NamibRand Nature Reserve: A model for private conservationJuly 9, 2012
The next generation of conservators being honed at the PolytechnicJuly 9, 2012
By Conrad Brain
Ngobib is a small perennial spring on the south-eastern side of the vast Etosha Pan. Its name means ‘the water becomes less’ and it is also known as a waterhole associated with numerous and frequent encounters with snakes. It is perhaps this association that caused a small group of Hai//om Bushmen to establish their camp a short distance from Ngobib, and it was here that Jan Tsumeb, a child who grew to embody the spirit of Etosha, was born.
It was only much later, very much later, that Jan Tsumeb became known as Ou Jan. As a boy, Ou Jan lived and walked the plains of Etosha. His home was close to Ngobib and his backyard stretched to infinity. But in the 1950s his backyard became a lot smaller. His family and other Hai//om groups were gathered and moved out of their existence to centres appropriate for a national park. For Ou Jan and his family this new place was Onguma, which borders on eastern Etosha alongside Fisher’s Pan. At Onguma, besides adapting to a new life, Ou Jan met Selinda and a lifelong bond was formed. The bond enhanced and sustained a feeling that was already there: a love and lifetime devotion to Etosha.
As with many of the Hai//om people born in the wilds of Etosha, Ou Jan took a job with the former Directorate of Nature Conservation and Tourism. With an inherent understanding of wildlife and its ways, he initially worked on problem animal management, especially problem elephant situations. It was during this time that he had to dive out of the way of a charging elephant. One of the elephant’s feet brushed the side of his head as he lay there, but he miraculously escaped death. Ou Jan’s comment after the incident was that he had never previously realised how big an elephant was, as from that prostrate and vulnerable attitude, the animal seemed to reach the heavens.
Thereafter, Ou Jan worked extensively with Etosha’s veterinarian, Dr Ian Hofmeyr, specifically on the pioneering introductions of black rhino into Etosha. Ou Jan played a pivotal role in the rhino boma constructions at Chudop and later managing the animals inside the boma with Dr Hofmeyr. His transport was a horse and with the development of newer rhino bomas at Chudop and Kamaseb, Ou Jan clocked up many kilometres in the saddle commuting between them. With this continuous time in the field, in permanent contact with all the elements of Etosha, Ou Jan became a true treasure chest of knowledge and understanding of a complex ecosystem. This did not go unnoticed by the younger Hai//om working in the park. In the words of Johannes Kapner, a scout based in Okaukuejo, “There was never anything Ou Jan couldn’t do or didn’t know. He was always keen to teach us, but was also very strict. He applied discipline to everything he did. This you can also see in his children.”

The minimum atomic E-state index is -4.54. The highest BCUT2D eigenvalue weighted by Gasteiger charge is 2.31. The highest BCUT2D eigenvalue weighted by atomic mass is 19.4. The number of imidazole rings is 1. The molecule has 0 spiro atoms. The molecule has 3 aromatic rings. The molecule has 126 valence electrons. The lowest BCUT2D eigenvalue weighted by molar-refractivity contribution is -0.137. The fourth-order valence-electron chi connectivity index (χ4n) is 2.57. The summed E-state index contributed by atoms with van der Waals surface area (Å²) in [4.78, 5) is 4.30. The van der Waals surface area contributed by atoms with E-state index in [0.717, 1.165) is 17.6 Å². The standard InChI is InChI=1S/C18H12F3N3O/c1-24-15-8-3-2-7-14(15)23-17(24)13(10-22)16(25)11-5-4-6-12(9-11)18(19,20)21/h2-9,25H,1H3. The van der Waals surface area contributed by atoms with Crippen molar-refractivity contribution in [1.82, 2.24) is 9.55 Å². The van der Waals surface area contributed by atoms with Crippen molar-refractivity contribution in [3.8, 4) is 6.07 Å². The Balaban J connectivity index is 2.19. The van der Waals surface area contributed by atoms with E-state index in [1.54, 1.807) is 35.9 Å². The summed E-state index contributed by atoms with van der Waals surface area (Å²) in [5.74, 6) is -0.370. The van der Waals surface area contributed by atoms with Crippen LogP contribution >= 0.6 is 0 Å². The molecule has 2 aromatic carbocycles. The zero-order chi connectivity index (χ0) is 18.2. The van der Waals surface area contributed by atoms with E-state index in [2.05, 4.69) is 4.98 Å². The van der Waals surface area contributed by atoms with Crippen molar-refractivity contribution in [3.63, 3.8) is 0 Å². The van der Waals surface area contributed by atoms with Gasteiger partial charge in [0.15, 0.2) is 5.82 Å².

Even after completion of the rhino work, the cessation of horseback patrols and a return to more routine management activities, Ou Jan maintained an unprecedented depth of understanding of Etosha. Even recently, just before his retirement, this fact was made graphically clear to me. I had been radio tracking elephants for over a year, using an aircraft to locate and map the marked herds, when suddenly I lost two herds. As improbable as this may sound, it happened and with everything at my disposal – an airplane, a vehicle, radio telemetry and collared animals – I couldn’t locate the missing elephants. I consulted Ou Jan. He laughed and said that they had probably gone swimming. Elephants swimming in late December in Etosha seemed somewhat unlikely, so I asked where. “Oh, near Tsinsabis,” was his answer. He had seen herds move past his house at Onguma about thirty years ago and had followed them, to find a big pool and all the elephants swimming in it. So we set out and there, more than sixty kilometres from where I had been looking, was an enormous depression that had miraculously received an isolated downpour. In places the pool was so deep that only the trunks of the swimming elephants could be seen sticking out, like snorkels, and there indeed were the missing elephants.
Ou Jan and his wife Selinda have now retired and live in a small dwelling at Oshivelo. All their children were born in Etosha, as were their four grandchildren. In fact, two of his sons are employed in the park, working as scouts with the Ministry of Environment and Tourism. An absolute wealth of experience, heritage, history and passion for Etosha is now ensconced at Oshivelo. It is hoped in all sincerity that this knowledge will be drawn upon, consulted and, wherever possible, documented, so as to fully appreciate a lifetime of dedication to Etosha.
This article appeared in the 2006/7 edition of Conservation and the Environment in Namibia.